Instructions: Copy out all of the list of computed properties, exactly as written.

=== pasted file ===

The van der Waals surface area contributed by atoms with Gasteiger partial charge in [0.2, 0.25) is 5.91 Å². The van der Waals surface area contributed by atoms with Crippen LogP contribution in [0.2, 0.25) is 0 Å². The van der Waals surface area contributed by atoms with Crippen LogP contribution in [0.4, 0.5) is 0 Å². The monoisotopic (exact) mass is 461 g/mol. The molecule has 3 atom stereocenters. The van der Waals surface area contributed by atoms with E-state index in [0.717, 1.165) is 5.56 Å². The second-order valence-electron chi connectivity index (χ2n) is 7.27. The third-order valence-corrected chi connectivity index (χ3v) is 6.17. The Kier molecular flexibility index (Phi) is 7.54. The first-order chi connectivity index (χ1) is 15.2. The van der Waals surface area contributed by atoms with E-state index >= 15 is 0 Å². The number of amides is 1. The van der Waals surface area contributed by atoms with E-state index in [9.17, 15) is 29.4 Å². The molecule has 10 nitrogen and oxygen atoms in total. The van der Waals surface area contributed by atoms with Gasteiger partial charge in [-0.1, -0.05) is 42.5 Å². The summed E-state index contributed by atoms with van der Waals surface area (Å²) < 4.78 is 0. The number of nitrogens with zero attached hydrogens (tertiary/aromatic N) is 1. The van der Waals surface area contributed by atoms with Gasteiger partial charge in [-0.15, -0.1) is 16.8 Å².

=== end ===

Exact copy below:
The van der Waals surface area contributed by atoms with Gasteiger partial charge in [0.2, 0.25) is 5.91 Å². The van der Waals surface area contributed by atoms with Crippen LogP contribution in [0.2, 0.25) is 0 Å². The van der Waals surface area contributed by atoms with Crippen LogP contribution in [0.4, 0.5) is 0 Å². The monoisotopic (exact) mass is 461 g/mol. The molecule has 3 atom stereocenters. The van der Waals surface area contributed by atoms with E-state index in [0.717, 1.165) is 5.56 Å². The second-order valence-electron chi connectivity index (χ2n) is 7.27. The third-order valence-corrected chi connectivity index (χ3v) is 6.17. The Kier molecular flexibility index (Phi) is 7.54. The first-order chi connectivity index (χ1) is 15.2. The van der Waals surface area contributed by atoms with E-state index >= 15 is 0 Å². The number of amides is 1. The van der Waals surface area contributed by atoms with E-state index in [9.17, 15) is 29.4 Å². The molecule has 10 nitrogen and oxygen atoms in total. The van der Waals surface area contributed by atoms with Gasteiger partial charge in [-0.1, -0.05) is 42.5 Å². The summed E-state index contributed by atoms with van der Waals surface area (Å²) < 4.78 is 0. The number of nitrogens with zero attached hydrogens (tertiary/aromatic N) is 1. The van der Waals surface area contributed by atoms with Gasteiger partial charge in [-0.15, -0.1) is 16.8 Å².